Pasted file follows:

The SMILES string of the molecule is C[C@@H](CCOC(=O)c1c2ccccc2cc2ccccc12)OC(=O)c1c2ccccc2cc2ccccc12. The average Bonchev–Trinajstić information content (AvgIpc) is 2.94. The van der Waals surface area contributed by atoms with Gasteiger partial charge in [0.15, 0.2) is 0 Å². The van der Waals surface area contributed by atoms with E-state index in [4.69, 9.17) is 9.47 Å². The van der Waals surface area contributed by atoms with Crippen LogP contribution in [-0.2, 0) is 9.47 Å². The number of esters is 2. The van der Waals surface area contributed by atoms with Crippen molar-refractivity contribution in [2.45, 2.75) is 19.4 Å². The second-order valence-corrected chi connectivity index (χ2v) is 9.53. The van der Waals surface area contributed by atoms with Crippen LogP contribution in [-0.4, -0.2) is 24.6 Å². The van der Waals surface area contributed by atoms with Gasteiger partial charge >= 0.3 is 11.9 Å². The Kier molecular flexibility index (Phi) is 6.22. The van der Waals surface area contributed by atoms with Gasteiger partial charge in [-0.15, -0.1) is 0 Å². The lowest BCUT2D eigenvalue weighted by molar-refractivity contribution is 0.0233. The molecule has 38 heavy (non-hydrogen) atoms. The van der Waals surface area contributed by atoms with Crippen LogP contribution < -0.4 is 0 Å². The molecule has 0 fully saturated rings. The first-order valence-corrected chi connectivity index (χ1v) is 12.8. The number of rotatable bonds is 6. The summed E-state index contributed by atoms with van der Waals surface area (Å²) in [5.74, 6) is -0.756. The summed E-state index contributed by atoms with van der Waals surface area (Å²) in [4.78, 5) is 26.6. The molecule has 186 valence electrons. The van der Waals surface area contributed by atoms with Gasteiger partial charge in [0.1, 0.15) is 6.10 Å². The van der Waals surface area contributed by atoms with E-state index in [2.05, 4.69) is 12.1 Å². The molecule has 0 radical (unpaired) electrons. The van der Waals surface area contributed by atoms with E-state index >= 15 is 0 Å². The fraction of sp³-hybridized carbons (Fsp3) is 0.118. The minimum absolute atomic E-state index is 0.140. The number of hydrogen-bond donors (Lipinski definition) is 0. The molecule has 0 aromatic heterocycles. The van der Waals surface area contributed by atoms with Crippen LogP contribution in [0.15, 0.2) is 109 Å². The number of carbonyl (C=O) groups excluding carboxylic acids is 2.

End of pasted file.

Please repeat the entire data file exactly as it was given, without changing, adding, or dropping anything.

The SMILES string of the molecule is C[C@@H](CCOC(=O)c1c2ccccc2cc2ccccc12)OC(=O)c1c2ccccc2cc2ccccc12. The average Bonchev–Trinajstić information content (AvgIpc) is 2.94. The van der Waals surface area contributed by atoms with Gasteiger partial charge in [0.15, 0.2) is 0 Å². The van der Waals surface area contributed by atoms with E-state index in [4.69, 9.17) is 9.47 Å². The van der Waals surface area contributed by atoms with Crippen LogP contribution in [-0.2, 0) is 9.47 Å². The number of esters is 2. The van der Waals surface area contributed by atoms with Crippen molar-refractivity contribution in [2.45, 2.75) is 19.4 Å². The second-order valence-corrected chi connectivity index (χ2v) is 9.53. The van der Waals surface area contributed by atoms with Crippen LogP contribution in [-0.4, -0.2) is 24.6 Å². The van der Waals surface area contributed by atoms with Gasteiger partial charge >= 0.3 is 11.9 Å². The Kier molecular flexibility index (Phi) is 6.22. The van der Waals surface area contributed by atoms with Gasteiger partial charge in [-0.15, -0.1) is 0 Å². The lowest BCUT2D eigenvalue weighted by molar-refractivity contribution is 0.0233. The molecule has 38 heavy (non-hydrogen) atoms. The van der Waals surface area contributed by atoms with Crippen LogP contribution < -0.4 is 0 Å². The molecule has 0 fully saturated rings. The first-order valence-corrected chi connectivity index (χ1v) is 12.8. The number of rotatable bonds is 6. The summed E-state index contributed by atoms with van der Waals surface area (Å²) in [5.74, 6) is -0.756. The summed E-state index contributed by atoms with van der Waals surface area (Å²) in [4.78, 5) is 26.6. The molecule has 186 valence electrons. The van der Waals surface area contributed by atoms with Gasteiger partial charge in [0.1, 0.15) is 6.10 Å². The van der Waals surface area contributed by atoms with E-state index in [2.05, 4.69) is 12.1 Å². The molecule has 0 radical (unpaired) electrons. The van der Waals surface area contributed by atoms with E-state index >= 15 is 0 Å². The fraction of sp³-hybridized carbons (Fsp3) is 0.118. The minimum absolute atomic E-state index is 0.140. The number of hydrogen-bond donors (Lipinski definition) is 0. The molecule has 0 aromatic heterocycles. The van der Waals surface area contributed by atoms with Crippen LogP contribution in [0.15, 0.2) is 109 Å². The number of carbonyl (C=O) groups excluding carboxylic acids is 2.